Presentation on theme: "ONE SIZE DOESNT FIT ALL - JANE BARKER MHA CARE GROUP 0113 271 5805/07814 717560 LEADING EDGE DEVELOPMENTS."— Presentation transcript:
ONE SIZE DOESNT FIT ALL - JANE BARKER MHA CARE GROUP / LEADING EDGE DEVELOPMENTS
With over sixty years experience of providing care, accommodation and support for older people. Operate in England, Wales and Scotland. The Group comprises Methodist Homes Housing Association and Methodist Homes for the Aged. Our Strategic Plan seeks to provide a wide range of services in a variety of settings:- Care Homes Housing Resource Centres At home/in the community A national reputation for our expertise in dementia care.
Consider MHAs latest developments in dementia care housing :- - specialist - integrated - segregated - mixed tenures - extra services What has worked well? What could have worked better? Issues to be considered in developing dementia care housing.
People living with dementia have specific care needs, and MHA ensures individuals have a quality of life underpinned by privacy, dignity, independence, choice, care and loving support. In addition we: Focus on the individual and promote well being Give person-centred care Ensure effective communication Provide good quality and caring staff Ensure a safe and homely living environment Our care practice is based on research and our long term experience. Portland House, St Helens Specialist Scheme: Purpose built, single storey Smart Technology 24 hour care and support for 8 older people Funding: Capital – Social Housing Grant Revenue – Rents, Service Charges, S.P., Block Care Contract
Learning Points: Well resourced Alternative to residential care Small scale and homely Improvements in well-being and independence Costs (See DoHs Thats my Home).
Understanding the individual allows MHA to develop a personalised Care Plan. We support and care for older people by: Enabling a preferred way of life to be continued Responding to and supporting individual needs, including unusual routines and behaviour Supporting residents in daily living activities such as preparing food, etc Maintaining personality and identity by continuing interests and skills Moor Allerton, Leeds Integrated and segregated schemes: Purpose built 70 apartments – 45 traditional 5 intermediate care (mental health) 20 dementia care Dementia Resource Centre Extensive assistive technology Specialist design features and sensory garden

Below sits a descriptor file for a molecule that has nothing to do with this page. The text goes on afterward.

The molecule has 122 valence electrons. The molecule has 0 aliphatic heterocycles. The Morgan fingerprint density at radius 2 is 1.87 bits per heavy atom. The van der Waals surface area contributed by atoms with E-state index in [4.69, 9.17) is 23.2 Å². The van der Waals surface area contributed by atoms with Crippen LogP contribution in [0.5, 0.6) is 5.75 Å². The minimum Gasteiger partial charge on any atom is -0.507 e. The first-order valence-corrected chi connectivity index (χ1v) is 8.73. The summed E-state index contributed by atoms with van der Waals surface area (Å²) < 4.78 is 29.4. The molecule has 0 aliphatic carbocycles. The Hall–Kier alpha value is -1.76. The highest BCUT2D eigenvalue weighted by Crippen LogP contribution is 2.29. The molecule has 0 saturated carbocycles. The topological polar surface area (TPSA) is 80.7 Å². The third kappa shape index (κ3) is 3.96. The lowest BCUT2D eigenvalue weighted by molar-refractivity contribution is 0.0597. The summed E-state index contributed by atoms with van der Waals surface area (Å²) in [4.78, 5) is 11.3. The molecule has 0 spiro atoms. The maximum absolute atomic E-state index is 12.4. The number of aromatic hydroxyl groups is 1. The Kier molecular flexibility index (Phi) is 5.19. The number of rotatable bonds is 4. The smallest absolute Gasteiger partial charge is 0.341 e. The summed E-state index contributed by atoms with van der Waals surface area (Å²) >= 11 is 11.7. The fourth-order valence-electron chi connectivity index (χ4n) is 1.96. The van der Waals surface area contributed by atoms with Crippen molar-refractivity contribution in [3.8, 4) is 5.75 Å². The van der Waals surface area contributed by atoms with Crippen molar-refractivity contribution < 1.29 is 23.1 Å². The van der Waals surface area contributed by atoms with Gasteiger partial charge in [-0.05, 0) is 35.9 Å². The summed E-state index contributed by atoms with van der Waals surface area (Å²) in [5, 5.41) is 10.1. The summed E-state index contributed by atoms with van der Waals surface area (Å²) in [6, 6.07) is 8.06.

Funding: Capital – SHG and fundraising appeal Revenue – Rents, Service Charges, S.P. and Block Care Contract Learning Points: High level care needs being met Extensive community facilities Local community involvement Enabled LCC to close a home Segregation vs. integration
Swindon Specialist Scheme: Purpose built 14 apartments for couples where one is living with dementia Funding: Capital – MHA loans Revenue – Sales receipts, service charge and care fee
Learning Points: Revenue Costs Selling and marketing concept Person left behind Benefit of adjoining home Enables couples to stay together Enables people to continue to be homeowners
Bridge Court, Wolverhampton Integrated Scheme: Purpose built 40 apartments including dementia, mental health and learning disability. Funding: Capital – SHG Revenue – Rents, Service Charge and Block Care Contract
Learning Points: Well resourced alternative to residential care Flexible Care Contract Social Club Economies of scale – Home and Resource Centre Integration leading to co-support
Clayton, Bradford Integrated Scheme: Purpose built 46 apartments and Resource Centre Mixed Tenure – Sale, Shared Ownership and Rent Extensive assistive technology Outreach service Centre of Dementia Excellence Funding: Capital – DoH Grant, Flat Sales and Loans Revenue – Rents, Service Charges and Block Care Contract.
Learning Points: High staffing levels Support to other schemes in the city Flexible Care Contract Early marketing of apartments
Considerations In Developing Housing with Care: Selling the concept Marketing the flats Getting the price right Model of Care – Flexible Contract Person Centred approach Specialist training Adequate care hours CSCI Specifying the assistive technology and funding it Making the Catering operation work Take risks